Description of Historic Place
37 St. James Street consists of a two storey building located adjacent to the road and built in the Neo-Classical style, and a small residential lot. The house is located in a residential area and is in close proximity to other heritage properties. Both the house and the property are included in the municipal heritage designation.
The property at 37 St. James Street, as recognized by its municipal heritage designation, is valued for its contribution to the architectural landscape of the town and its association with historic local personalities.
The lot was originally part of a larger property owned in the seventeenth century by the Acadian Petitpas family. It passed to Christophe Cahouet, an innkeeper and merchant from France. Following the 1710 British conquest of Nova Scotia, Cahoet returned to France and the property eventually passed to Cahouet’s brother-in-law, British officer William Winniett. Winniett and Cahouet each married a daughter of French privateer Captain Pierre Maisonnat dit Baptiste.
By the turn of the nineteenth century, the property had passed to Thomas Williams Jr. a descendant of William Winniett. His father, Thomas Williams has built a home on the property sometime in the early eighteenth century. Williams Jr. served as commissary of provisions for the Annapolis Royal garrison and was father of the future General Sir William Fenwick Williams, who was born to Williams and his wife Maria Walker. Sir Williams had a distinguished career. He was decorated for his actions in the Crimean War; commander-in-chief of forces in British North America from 1860 until 1865; Nova Scotia's first native-born Lieutenant-Governor from 1865 until 1867; and served as governor of Gibraltar from 1870 until 1876.
In 1846 the property was sold to Joseph Norman, who was the last ordnance storekeeper at Fort Anne. Norman resided in the old Williams home with his wife Gregoria Ramona Antonia Reiez. Reiez, who was born in Spain, had reportedly been a vivandiere with the British expeditionary forces in Europe during the Napoleonic Wars and, by her own account, a favourite of the Duke of Wellington.
Circa 1874, the original Williams house was broken into three sections and removed from to make way for the construction of the Union Bank of Halifax building; now the Royal Bank of Canada, and the property was subdivided. In 1875 merchant Harris VanBlarcom purchased lots no. 2 and no. 3 of the Norman property and reportedly moved a portion of the early Williams house onto his lots. The two other pieces of the original Williams house exist as buildings on St. Anthony and Chapel Streets. 37 St. James Street was created in 1905 when the property was again subdivided. In 1924 the house was bought by railway employee, Charles A. Ritchie, and was owned by members of his family until 1998.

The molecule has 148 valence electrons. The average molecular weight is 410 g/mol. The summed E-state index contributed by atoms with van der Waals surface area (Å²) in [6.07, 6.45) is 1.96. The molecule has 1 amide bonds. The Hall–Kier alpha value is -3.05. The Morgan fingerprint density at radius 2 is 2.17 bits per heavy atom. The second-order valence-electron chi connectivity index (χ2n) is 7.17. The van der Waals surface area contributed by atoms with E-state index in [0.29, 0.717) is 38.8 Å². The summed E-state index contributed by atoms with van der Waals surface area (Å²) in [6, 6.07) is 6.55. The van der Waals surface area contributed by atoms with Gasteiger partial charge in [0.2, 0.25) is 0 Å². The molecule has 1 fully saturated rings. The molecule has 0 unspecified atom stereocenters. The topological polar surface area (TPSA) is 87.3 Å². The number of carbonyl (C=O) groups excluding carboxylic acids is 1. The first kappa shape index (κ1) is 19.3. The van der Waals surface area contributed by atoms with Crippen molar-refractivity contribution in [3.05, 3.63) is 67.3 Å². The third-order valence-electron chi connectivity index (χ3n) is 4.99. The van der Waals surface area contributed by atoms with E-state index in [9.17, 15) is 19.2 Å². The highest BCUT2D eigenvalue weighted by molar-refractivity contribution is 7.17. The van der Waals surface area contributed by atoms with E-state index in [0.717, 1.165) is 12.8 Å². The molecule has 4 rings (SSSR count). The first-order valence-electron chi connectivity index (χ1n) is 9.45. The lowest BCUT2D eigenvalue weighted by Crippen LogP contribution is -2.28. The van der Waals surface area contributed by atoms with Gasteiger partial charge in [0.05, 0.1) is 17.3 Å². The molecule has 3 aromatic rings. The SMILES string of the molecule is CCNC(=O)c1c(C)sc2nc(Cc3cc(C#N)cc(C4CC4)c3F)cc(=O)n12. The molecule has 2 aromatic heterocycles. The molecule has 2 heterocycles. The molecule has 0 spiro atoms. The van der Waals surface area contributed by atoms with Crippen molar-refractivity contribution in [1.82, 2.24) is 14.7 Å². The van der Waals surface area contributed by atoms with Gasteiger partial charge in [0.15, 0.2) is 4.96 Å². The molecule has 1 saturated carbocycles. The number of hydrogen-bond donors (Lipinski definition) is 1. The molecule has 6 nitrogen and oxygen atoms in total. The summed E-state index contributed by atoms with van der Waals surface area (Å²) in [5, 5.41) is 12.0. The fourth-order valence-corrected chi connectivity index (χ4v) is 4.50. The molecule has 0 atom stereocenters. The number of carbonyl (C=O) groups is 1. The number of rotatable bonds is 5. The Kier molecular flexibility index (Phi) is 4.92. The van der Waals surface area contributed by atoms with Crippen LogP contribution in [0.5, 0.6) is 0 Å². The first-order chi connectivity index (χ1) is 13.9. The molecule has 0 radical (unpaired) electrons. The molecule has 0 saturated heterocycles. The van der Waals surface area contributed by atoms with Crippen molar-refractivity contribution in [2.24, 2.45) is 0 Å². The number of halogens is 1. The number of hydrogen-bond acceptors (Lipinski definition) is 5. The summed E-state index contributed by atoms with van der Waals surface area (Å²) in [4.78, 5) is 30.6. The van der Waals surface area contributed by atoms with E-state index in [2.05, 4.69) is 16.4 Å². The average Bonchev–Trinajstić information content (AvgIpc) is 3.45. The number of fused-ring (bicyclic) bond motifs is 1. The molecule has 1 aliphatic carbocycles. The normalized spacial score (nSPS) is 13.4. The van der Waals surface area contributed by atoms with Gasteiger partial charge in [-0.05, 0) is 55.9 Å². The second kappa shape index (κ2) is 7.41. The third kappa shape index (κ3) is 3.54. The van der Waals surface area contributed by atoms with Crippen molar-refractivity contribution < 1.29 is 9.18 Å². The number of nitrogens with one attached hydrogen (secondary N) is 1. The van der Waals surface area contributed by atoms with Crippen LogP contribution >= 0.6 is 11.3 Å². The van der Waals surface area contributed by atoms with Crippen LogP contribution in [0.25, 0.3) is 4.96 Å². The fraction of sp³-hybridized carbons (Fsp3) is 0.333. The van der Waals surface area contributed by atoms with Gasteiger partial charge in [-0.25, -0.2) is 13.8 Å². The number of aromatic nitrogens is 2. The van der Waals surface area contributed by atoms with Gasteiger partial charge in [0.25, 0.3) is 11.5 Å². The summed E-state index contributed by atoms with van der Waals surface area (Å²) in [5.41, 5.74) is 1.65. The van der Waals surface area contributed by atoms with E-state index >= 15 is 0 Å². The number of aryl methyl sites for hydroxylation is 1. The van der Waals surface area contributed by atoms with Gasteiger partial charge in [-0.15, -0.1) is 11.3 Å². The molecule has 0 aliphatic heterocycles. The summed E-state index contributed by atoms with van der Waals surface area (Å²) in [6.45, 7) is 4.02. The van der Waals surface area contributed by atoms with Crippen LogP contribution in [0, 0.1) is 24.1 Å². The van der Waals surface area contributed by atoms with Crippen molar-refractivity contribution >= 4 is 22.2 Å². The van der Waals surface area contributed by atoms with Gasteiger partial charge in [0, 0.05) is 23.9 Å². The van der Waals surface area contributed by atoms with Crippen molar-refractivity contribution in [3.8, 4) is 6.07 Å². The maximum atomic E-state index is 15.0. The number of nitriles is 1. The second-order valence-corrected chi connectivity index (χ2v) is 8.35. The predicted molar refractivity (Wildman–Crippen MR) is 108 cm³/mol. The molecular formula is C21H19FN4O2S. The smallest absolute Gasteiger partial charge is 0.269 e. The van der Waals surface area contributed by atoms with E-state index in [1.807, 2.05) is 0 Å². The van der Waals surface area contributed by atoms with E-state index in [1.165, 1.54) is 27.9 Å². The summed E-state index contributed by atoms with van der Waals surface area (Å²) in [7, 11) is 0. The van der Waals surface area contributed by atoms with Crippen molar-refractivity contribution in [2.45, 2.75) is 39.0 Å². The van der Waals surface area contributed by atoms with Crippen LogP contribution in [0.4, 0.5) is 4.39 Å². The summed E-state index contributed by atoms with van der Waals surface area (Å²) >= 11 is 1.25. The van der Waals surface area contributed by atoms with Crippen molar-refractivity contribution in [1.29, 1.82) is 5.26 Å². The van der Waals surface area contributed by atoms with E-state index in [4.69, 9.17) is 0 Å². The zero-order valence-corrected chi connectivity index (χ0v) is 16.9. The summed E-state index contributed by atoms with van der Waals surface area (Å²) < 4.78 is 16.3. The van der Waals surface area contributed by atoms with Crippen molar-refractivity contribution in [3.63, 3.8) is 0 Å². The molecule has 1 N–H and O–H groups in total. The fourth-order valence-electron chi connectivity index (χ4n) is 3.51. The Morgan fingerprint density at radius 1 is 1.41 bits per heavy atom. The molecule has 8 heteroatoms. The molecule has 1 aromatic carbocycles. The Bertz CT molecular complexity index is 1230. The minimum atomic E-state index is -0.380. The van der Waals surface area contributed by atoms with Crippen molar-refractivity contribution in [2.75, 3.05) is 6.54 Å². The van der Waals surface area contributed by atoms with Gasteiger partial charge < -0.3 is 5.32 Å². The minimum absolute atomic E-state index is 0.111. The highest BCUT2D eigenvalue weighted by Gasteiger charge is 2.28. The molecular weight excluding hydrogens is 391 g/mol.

The most important architectural assets of this house are the pieces of the early Williams house which are presently hidden under modern alterations. The front portico, which is topped with a pediment, is the main decoration for the exterior of the house. Strangely, the chimney for this house is offset and breaks from the Neo-Classical standard of complete symmetry. The building has a one storey ell that has an asymmetrical gable roof. While the current configuration of the house would not date prior to 1875, parts of the structure are significantly older than this date.
Source: Heritage Property Files, Annapolis Heritage Society
The character-defining elements of 37 St James Street relate to its Neo-classical style and include:
-two storey size and single detached massing;
- front entry portico supported by two columns surmounted by a pediment;
- overall symmetry of the front facade;
- low gable roof.
Other character-defining elements of 37 St. James Street include:
- all original eighteenth century elements, including framing;
- double hung, wooden sash windows;
- small window openings in contrast to the scale of the building;
- front windows grouped close to the centre of the building;